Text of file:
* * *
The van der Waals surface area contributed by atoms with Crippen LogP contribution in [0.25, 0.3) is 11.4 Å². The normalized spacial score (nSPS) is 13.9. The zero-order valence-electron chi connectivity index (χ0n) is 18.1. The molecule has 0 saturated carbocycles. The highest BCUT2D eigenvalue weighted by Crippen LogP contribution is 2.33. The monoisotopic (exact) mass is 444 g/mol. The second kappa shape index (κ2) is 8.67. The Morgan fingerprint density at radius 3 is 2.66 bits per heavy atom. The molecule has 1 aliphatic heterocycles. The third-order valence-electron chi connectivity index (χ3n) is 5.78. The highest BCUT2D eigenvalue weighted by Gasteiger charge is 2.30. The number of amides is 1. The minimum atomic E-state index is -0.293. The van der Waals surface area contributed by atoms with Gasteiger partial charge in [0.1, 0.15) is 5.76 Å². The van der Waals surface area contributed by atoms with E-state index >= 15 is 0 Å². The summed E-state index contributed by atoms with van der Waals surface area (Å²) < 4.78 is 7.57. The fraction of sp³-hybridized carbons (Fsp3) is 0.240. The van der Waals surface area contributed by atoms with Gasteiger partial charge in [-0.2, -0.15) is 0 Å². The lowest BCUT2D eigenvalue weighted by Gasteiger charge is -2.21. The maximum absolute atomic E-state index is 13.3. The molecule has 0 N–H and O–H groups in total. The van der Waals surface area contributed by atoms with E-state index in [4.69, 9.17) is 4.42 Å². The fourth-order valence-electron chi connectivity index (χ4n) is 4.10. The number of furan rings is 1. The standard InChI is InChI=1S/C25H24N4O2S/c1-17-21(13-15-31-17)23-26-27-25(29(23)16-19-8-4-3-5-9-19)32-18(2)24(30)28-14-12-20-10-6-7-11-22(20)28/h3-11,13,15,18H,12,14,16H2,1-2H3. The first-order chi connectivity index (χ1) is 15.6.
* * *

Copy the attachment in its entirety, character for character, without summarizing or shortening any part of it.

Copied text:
The van der Waals surface area contributed by atoms with Crippen LogP contribution in [0.25, 0.3) is 11.4 Å². The normalized spacial score (nSPS) is 13.9. The zero-order valence-electron chi connectivity index (χ0n) is 18.1. The molecule has 0 saturated carbocycles. The highest BCUT2D eigenvalue weighted by Crippen LogP contribution is 2.33. The monoisotopic (exact) mass is 444 g/mol. The second kappa shape index (κ2) is 8.67. The Morgan fingerprint density at radius 3 is 2.66 bits per heavy atom. The molecule has 1 aliphatic heterocycles. The third-order valence-electron chi connectivity index (χ3n) is 5.78. The highest BCUT2D eigenvalue weighted by Gasteiger charge is 2.30. The number of amides is 1. The minimum atomic E-state index is -0.293. The van der Waals surface area contributed by atoms with Gasteiger partial charge in [0.1, 0.15) is 5.76 Å². The van der Waals surface area contributed by atoms with E-state index >= 15 is 0 Å². The summed E-state index contributed by atoms with van der Waals surface area (Å²) < 4.78 is 7.57. The fraction of sp³-hybridized carbons (Fsp3) is 0.240. The van der Waals surface area contributed by atoms with Gasteiger partial charge in [-0.2, -0.15) is 0 Å². The lowest BCUT2D eigenvalue weighted by Gasteiger charge is -2.21. The maximum absolute atomic E-state index is 13.3. The molecule has 0 N–H and O–H groups in total. The van der Waals surface area contributed by atoms with E-state index in [4.69, 9.17) is 4.42 Å². The fourth-order valence-electron chi connectivity index (χ4n) is 4.10. The number of furan rings is 1. The standard InChI is InChI=1S/C25H24N4O2S/c1-17-21(13-15-31-17)23-26-27-25(29(23)16-19-8-4-3-5-9-19)32-18(2)24(30)28-14-12-20-10-6-7-11-22(20)28/h3-11,13,15,18H,12,14,16H2,1-2H3. The first-order chi connectivity index (χ1) is 15.6.